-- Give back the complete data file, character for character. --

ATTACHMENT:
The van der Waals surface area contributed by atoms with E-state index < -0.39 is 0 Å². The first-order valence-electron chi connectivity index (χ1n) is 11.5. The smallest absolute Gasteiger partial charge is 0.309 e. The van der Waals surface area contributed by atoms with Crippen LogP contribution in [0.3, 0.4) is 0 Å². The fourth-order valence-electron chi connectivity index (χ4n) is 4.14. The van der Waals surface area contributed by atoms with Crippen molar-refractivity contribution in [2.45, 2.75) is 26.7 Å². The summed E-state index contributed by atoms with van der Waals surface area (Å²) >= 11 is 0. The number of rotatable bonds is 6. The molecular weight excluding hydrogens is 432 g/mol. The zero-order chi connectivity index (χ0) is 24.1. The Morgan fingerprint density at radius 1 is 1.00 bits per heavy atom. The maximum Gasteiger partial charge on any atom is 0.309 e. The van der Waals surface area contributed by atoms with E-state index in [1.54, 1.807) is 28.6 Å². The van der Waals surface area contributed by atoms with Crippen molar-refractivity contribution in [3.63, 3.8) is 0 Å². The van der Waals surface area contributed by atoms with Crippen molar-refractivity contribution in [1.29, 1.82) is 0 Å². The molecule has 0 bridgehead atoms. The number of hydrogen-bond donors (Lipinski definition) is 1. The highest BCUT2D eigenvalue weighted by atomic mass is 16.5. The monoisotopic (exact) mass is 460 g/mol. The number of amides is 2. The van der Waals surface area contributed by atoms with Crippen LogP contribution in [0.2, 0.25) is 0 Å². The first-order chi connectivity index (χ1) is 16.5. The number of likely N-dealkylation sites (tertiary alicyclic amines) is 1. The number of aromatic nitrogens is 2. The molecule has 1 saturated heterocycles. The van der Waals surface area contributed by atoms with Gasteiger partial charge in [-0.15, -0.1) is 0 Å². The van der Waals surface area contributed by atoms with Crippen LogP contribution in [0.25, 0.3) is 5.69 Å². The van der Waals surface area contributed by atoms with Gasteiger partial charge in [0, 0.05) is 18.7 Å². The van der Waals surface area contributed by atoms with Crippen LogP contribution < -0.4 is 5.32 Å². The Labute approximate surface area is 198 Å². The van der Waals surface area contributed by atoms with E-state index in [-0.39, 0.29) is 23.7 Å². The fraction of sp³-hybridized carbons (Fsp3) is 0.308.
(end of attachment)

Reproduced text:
The van der Waals surface area contributed by atoms with E-state index < -0.39 is 0 Å². The first-order valence-electron chi connectivity index (χ1n) is 11.5. The smallest absolute Gasteiger partial charge is 0.309 e. The van der Waals surface area contributed by atoms with Crippen LogP contribution in [0.3, 0.4) is 0 Å². The fourth-order valence-electron chi connectivity index (χ4n) is 4.14. The van der Waals surface area contributed by atoms with Crippen molar-refractivity contribution in [2.45, 2.75) is 26.7 Å². The summed E-state index contributed by atoms with van der Waals surface area (Å²) >= 11 is 0. The number of rotatable bonds is 6. The molecular weight excluding hydrogens is 432 g/mol. The zero-order chi connectivity index (χ0) is 24.1. The Morgan fingerprint density at radius 1 is 1.00 bits per heavy atom. The maximum Gasteiger partial charge on any atom is 0.309 e. The van der Waals surface area contributed by atoms with E-state index in [1.54, 1.807) is 28.6 Å². The van der Waals surface area contributed by atoms with Crippen molar-refractivity contribution in [3.63, 3.8) is 0 Å². The van der Waals surface area contributed by atoms with Crippen molar-refractivity contribution in [1.29, 1.82) is 0 Å². The molecule has 0 bridgehead atoms. The number of hydrogen-bond donors (Lipinski definition) is 1. The highest BCUT2D eigenvalue weighted by atomic mass is 16.5. The monoisotopic (exact) mass is 460 g/mol. The number of amides is 2. The van der Waals surface area contributed by atoms with Crippen LogP contribution in [0.2, 0.25) is 0 Å². The first-order chi connectivity index (χ1) is 16.5. The number of likely N-dealkylation sites (tertiary alicyclic amines) is 1. The number of aromatic nitrogens is 2. The molecule has 1 saturated heterocycles. The van der Waals surface area contributed by atoms with Gasteiger partial charge in [-0.15, -0.1) is 0 Å². The van der Waals surface area contributed by atoms with Crippen LogP contribution in [0.25, 0.3) is 5.69 Å². The van der Waals surface area contributed by atoms with Gasteiger partial charge in [0, 0.05) is 18.7 Å². The van der Waals surface area contributed by atoms with Crippen LogP contribution < -0.4 is 5.32 Å². The Labute approximate surface area is 198 Å². The van der Waals surface area contributed by atoms with E-state index in [-0.39, 0.29) is 23.7 Å². The fraction of sp³-hybridized carbons (Fsp3) is 0.308.